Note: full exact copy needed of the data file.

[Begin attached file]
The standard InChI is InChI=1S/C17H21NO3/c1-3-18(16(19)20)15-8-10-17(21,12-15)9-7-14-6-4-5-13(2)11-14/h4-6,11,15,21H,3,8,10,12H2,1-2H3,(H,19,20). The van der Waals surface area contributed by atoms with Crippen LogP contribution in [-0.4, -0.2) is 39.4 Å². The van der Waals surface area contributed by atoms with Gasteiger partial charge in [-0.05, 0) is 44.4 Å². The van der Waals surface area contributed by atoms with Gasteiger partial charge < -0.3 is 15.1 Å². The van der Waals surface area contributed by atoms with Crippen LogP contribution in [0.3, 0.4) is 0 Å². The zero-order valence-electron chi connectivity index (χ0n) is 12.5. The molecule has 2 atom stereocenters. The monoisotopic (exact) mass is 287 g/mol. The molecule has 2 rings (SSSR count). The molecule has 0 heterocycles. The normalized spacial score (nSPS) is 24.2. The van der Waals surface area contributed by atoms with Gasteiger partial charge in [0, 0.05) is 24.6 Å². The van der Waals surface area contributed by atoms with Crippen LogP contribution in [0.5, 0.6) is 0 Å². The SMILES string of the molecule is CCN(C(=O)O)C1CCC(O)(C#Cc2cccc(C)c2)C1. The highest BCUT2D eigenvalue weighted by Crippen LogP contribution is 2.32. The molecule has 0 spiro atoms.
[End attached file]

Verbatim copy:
The standard InChI is InChI=1S/C17H21NO3/c1-3-18(16(19)20)15-8-10-17(21,12-15)9-7-14-6-4-5-13(2)11-14/h4-6,11,15,21H,3,8,10,12H2,1-2H3,(H,19,20). The van der Waals surface area contributed by atoms with Crippen LogP contribution in [-0.4, -0.2) is 39.4 Å². The van der Waals surface area contributed by atoms with Gasteiger partial charge in [-0.05, 0) is 44.4 Å². The van der Waals surface area contributed by atoms with Gasteiger partial charge < -0.3 is 15.1 Å². The van der Waals surface area contributed by atoms with Crippen LogP contribution in [0.3, 0.4) is 0 Å². The zero-order valence-electron chi connectivity index (χ0n) is 12.5. The molecule has 2 atom stereocenters. The monoisotopic (exact) mass is 287 g/mol. The molecule has 2 rings (SSSR count). The molecule has 0 heterocycles. The normalized spacial score (nSPS) is 24.2. The van der Waals surface area contributed by atoms with Gasteiger partial charge in [0, 0.05) is 24.6 Å². The van der Waals surface area contributed by atoms with Crippen LogP contribution in [0.5, 0.6) is 0 Å². The SMILES string of the molecule is CCN(C(=O)O)C1CCC(O)(C#Cc2cccc(C)c2)C1. The highest BCUT2D eigenvalue weighted by Crippen LogP contribution is 2.32. The molecule has 0 spiro atoms.